What requirements did the Cabinet of Ministers set for electronic platforms? Decree No. 723 contains the following key criteria that electronic platform operators must meet to participate in large-scale privatisation:

  • to have the status of an authorised platform for conducting electronic auctions for the sale of small-scale privatisation objects continuously for two years;
  • to conclude purchase and sale agreements for small-scale privatisation objects with auction winners for a total amount of not less than 10 million UAH;
  • to have at least three concluded purchase and sale agreements with winners within the framework of small-scale privatisation auctions for a total amount of at least 7.5 million UAH in the last two years.

Additionally, the government has changed the testing fee for electronic platforms that wish to connect to the Prozorro system. Initially, the fee was set at 51,000 UAH (3,000 non-taxable minimum incomes of citizens). Now, the fee cannot be less than 85,000 UAH (5,000 non-taxable minimum incomes), but it cannot exceed 170,000 UAH (10,000 non-taxable minimum incomes).

The selection and authorisation period for an operator has been increased from 60 to 95 working days, and the testing period for the electronic platform they manage has been extended from 40 to 75 working days.

An electronic platform operator, once approved to organise large-scale privatisation auctions, must sign a contract with the administrator (referring to Prozorro). Additionally, the operator is required to sign a confidentiality agreement with the auction organiser. Importantly, a separate confidentiality agreement must be signed for each privatisation object.

What will change in privatisation auctions? Additional changes, stipulated in resolution No. 723, are related to the elimination of manipulations during the auctions. The Cabinet of Ministers has determined that:

1. A participant in an electronic auction who takes second place at the end of the bidding will not have the right to refuse to await the decision regarding the winner (the decision on recognising their victory or disqualification).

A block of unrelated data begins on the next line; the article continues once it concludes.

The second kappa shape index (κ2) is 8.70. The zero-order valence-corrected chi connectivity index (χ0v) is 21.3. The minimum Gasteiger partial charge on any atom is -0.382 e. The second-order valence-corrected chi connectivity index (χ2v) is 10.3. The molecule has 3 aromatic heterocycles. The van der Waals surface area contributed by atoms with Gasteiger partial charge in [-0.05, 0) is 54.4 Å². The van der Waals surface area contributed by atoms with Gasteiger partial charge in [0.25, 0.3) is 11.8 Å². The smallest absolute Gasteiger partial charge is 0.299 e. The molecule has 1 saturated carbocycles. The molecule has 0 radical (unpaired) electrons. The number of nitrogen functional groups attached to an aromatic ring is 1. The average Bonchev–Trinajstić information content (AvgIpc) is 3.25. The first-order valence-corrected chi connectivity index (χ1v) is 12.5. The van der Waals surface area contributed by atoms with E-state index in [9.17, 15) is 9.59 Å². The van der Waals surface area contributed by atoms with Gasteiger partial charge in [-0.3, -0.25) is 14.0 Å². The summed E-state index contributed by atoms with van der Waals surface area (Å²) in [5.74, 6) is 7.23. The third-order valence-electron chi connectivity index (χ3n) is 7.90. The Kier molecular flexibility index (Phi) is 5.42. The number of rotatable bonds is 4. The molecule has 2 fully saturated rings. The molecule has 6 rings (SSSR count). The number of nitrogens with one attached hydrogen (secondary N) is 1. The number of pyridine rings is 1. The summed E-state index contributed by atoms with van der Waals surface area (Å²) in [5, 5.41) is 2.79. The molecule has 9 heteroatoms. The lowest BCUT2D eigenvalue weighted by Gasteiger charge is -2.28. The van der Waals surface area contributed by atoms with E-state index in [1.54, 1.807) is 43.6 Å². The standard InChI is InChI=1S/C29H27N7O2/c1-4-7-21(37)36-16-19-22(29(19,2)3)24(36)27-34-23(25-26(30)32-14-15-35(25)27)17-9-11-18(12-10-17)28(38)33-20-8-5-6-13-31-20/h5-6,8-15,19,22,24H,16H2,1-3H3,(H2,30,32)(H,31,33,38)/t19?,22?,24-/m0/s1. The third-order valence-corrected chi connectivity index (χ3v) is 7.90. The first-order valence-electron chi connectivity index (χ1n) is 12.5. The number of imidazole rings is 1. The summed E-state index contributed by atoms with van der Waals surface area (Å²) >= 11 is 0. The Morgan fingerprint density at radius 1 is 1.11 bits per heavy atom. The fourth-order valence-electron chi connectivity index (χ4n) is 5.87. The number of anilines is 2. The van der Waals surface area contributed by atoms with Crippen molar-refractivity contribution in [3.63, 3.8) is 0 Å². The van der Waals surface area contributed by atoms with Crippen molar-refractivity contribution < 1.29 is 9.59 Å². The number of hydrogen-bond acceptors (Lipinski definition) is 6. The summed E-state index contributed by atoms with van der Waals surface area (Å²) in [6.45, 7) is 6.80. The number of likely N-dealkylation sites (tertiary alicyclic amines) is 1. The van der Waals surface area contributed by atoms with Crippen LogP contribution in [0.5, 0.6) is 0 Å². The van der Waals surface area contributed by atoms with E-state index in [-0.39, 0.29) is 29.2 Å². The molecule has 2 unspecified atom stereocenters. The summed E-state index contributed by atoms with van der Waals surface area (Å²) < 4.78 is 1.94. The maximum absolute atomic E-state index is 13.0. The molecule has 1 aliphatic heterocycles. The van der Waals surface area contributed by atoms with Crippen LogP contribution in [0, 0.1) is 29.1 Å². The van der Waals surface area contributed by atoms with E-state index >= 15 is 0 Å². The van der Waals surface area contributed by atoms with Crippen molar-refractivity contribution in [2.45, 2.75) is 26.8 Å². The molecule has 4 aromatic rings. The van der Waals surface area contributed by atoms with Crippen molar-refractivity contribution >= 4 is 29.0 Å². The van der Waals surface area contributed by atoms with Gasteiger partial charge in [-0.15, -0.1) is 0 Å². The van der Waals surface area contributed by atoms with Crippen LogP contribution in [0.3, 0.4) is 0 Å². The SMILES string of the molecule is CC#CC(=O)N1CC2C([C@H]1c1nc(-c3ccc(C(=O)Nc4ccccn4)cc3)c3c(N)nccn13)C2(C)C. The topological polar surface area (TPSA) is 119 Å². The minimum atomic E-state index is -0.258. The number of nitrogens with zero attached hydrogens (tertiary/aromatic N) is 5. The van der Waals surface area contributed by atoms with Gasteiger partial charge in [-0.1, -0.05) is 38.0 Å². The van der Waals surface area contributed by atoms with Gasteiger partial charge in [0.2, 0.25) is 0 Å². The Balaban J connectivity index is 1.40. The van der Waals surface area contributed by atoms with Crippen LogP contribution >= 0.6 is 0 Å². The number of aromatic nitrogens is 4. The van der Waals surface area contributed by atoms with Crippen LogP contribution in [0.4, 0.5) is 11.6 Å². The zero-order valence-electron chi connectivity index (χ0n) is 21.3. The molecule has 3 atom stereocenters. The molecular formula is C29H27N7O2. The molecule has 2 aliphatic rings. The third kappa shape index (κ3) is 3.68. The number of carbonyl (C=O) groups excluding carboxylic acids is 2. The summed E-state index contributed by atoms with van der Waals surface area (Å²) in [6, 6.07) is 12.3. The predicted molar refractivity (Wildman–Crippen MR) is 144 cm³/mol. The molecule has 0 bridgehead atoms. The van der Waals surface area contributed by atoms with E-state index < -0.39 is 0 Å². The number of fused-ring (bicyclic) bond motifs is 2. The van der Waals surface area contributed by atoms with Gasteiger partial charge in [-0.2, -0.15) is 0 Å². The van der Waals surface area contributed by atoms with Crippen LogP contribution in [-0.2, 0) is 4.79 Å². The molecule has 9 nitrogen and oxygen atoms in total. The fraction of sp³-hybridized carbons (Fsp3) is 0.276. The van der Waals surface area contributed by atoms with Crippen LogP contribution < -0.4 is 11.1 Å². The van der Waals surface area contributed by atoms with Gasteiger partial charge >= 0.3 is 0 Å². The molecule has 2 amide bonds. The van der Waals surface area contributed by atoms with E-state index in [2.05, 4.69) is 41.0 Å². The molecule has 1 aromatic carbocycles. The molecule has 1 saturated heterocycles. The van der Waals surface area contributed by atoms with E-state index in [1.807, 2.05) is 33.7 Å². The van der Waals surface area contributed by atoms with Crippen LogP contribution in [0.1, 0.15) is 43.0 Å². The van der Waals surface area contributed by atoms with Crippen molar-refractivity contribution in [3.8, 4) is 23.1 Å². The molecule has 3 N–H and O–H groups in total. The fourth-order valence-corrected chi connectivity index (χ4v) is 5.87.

2. If the participants who took first or second place refuse to pay for the acquired object, their security deposits will not be returned but will be used to replenish the state budget. The total amount of these two deposits is almost 40% of the initial price of the object.

According to the Ministry of Economy's explanation, these conditions will help reduce the number of privatisation auctions that are recognised as not having taken place.

What large objects can be privatised and when? The list of large-scale privatisation objects was approved by the Cabinet of Ministers in its resolution No. 36-r of 16 January 2019. It has been amended more than a dozen times over the past four years, but the document has not lost its force.

According to this order, the following objects should (potentially) be put up for sale:

  • Centrenergo;
  • United Mining and Chemical Company;
  • Krasnolymanska Coal Company;
  • Azovmash;
  • First Kyiv Machine-Building Plant;
  • Dnipro Electric Locomotive Plant;
  • Electrovazhmash;
  • Ukrainian Power Machines;
  • Sumykhimprom;
  • Odesa Portside Plant;
  • Oriana Chemical Plant;
  • Zaporizhzhia Titanium and Magnesium Plant;
  • Aluminium Foil Plant;
  • Indar Insulin plant;
  • Ukragroleasing;
  • Uman Distillery Plant.

The sale of these enterprises will be phased, as expected. Among the priority assets subject to privatisation now are Odesa Portside Plant, Centrenergo, United Mining and Chemical Company, and Zaporizhzhia Titanium and Magnesium Plant. This list was announced by Rustem Umerov in an interview with Bloomberg. According to him, privatisation should begin no later than the third quarter. Otherwise, if the privatisation plan is not implemented by the end of 2023, the enterprises will suffer significant losses in value.

Umerov estimates that the large-scale privatisation in 2023 could bring around 15 billion UAH (approximately $400 million) to the state budget. However, the budget law foresees revenues from privatisation (including small-scale) amounting to 6 billion UAH.